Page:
- Landlord Responsibilities. In Arkansas, landlords are not legally required to keep the residence in habitable condition. (read more).
- Making Repairs. Landlords are not required to make and pay for repairs. (read more).
- Tenant Options. If repairs aren’t made as agreed upon in the written lease, tenants can declare the lease terminated or pursue legal action (read more).
- Retaliation. It is illegal for a landlord to commit any retaliatory actions to a tenant for exercising their legal rights (read more).
The implied warranty of habitability in Arkansas does not apply to all types of dwellings. See the table below for which are & aren’t included.
|Dwelling Type||Landlord/Tenant Laws Apply?|
|RV parks||Not addressed|
|Mobile home parks||Not addressed|
Currently, there is no law on implied warranty of habitability for residential properties. Arkansas rental units come in “as is” condition and there are no legal requirements for landlords to follow regarding habitability (besides following the Fair Housing Act, which includes building, health, and safety codes). Although there are no legal requirements, landlords and tenants can agree upon certain repairs or regular maintenance in a written lease agreement.
All responsibility lies with the tenant in the area of habitability.
The following chart emphasizes this point.
|Habitability Issue||Landlord Responsibility?|
|Provide windows and doors that are in good repair.||No|
|Ensure the roof, walls, etc., are completely waterproofed and there are no leaks.||No|
|Provide hot and cold running water.||No|
|Provide working HVAC equipment.||No|
|Provide working plumbing and electrical wiring/outlets/ lighting.||No|
|Provide working gas lines if used for utilities/cooking||No|
|Provide working sanitation facilities (bathtub/shower, toilet).||No|
|Provide a trash can (for trash pickup services).||No|
|Ensure that any stairs and railings are safe.||No|
|Ensure that all floors are in good condition and safe.||No|
|Provide fire exits that are usable, safe, and clean.||No|
|Ensure storage areas, including garages and basements, do not house combustible materials.||No|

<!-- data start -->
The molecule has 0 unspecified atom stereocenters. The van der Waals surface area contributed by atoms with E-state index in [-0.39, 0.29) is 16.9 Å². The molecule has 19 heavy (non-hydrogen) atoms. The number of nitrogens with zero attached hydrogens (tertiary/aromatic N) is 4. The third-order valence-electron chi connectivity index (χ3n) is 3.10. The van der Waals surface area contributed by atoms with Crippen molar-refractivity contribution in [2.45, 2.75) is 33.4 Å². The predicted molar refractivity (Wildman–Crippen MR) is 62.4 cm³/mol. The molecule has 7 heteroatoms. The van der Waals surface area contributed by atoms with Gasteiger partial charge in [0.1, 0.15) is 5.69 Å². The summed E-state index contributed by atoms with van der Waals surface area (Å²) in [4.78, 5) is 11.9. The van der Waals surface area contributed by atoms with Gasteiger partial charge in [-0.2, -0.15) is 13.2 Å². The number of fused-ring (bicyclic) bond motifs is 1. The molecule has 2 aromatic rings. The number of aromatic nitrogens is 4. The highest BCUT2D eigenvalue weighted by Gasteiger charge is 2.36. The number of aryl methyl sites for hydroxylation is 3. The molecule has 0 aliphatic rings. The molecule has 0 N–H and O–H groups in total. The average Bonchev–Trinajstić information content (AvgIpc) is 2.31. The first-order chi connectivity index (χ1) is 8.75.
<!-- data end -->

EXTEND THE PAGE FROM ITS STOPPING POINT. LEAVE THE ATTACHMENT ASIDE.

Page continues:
|Provide working smoke detectors||No|
|Provide a mailbox.||No|
|Provide working wiring for one telephone jack.||No|
|Provide working kitchen appliances.||No|
|Provide working carbon monoxide detector.||No|
|Provide a working washer/dryer.||No|
Landlords are also NOT REQUIRED to ensure that common areas are safe or clean.
In Arkansas, tenants rent properties “as-is.” Any repairs they feel are necessary to make the dwelling habitable should be added to the rental agreement and agreed to by the landlord in writing, as well as an agreed-upon time to complete the repairs.
It’s up to the renter to contact their local government if they believe the rental property has not been maintained to comply with housing codes.
- Landlord Access – The tenant is required to allow a landlord access to the property to make any required or agreed upon repairs, alterations, improvements, or to inspect the premises for any rule or lease violation and criminal activity but the landlord must first give notice. No specific time frame for this notice has been set out in Arkansas law, other than that entry times must be “reasonable.”
Tenant’s Options if Repairs Aren’t Made
If a landlord fails to make repairs that have been written into the lease agreement, or agreed to in writing after the tenant moves in, their tenant is given the following options:
- Withhold Rent – In Arkansas, even if the landlord has failed to make any repairs, tenants are still legally obligated to keep paying rent.
- Repair and Deduct – Tenants do not have the right to deduct repair costs from the following month’s rent.
- Lawsuit – Tenants have the right to bring an action against a landlord for failing to keep the unit in a habitable condition given that conditions for repair were written in the lease.
- Moving Out – If a landlord refuses or fails to make repairs, the tenant can declare the lease terminated and leave.
- Reporting to Public Officials -If the current living conditions pose any immediate health risk, tenants may contact local health inspectors.
In Arkansas, it is illegal for a landlord to retaliate against a tenant for exercising legal rights, such as reporting to a building or health inspector.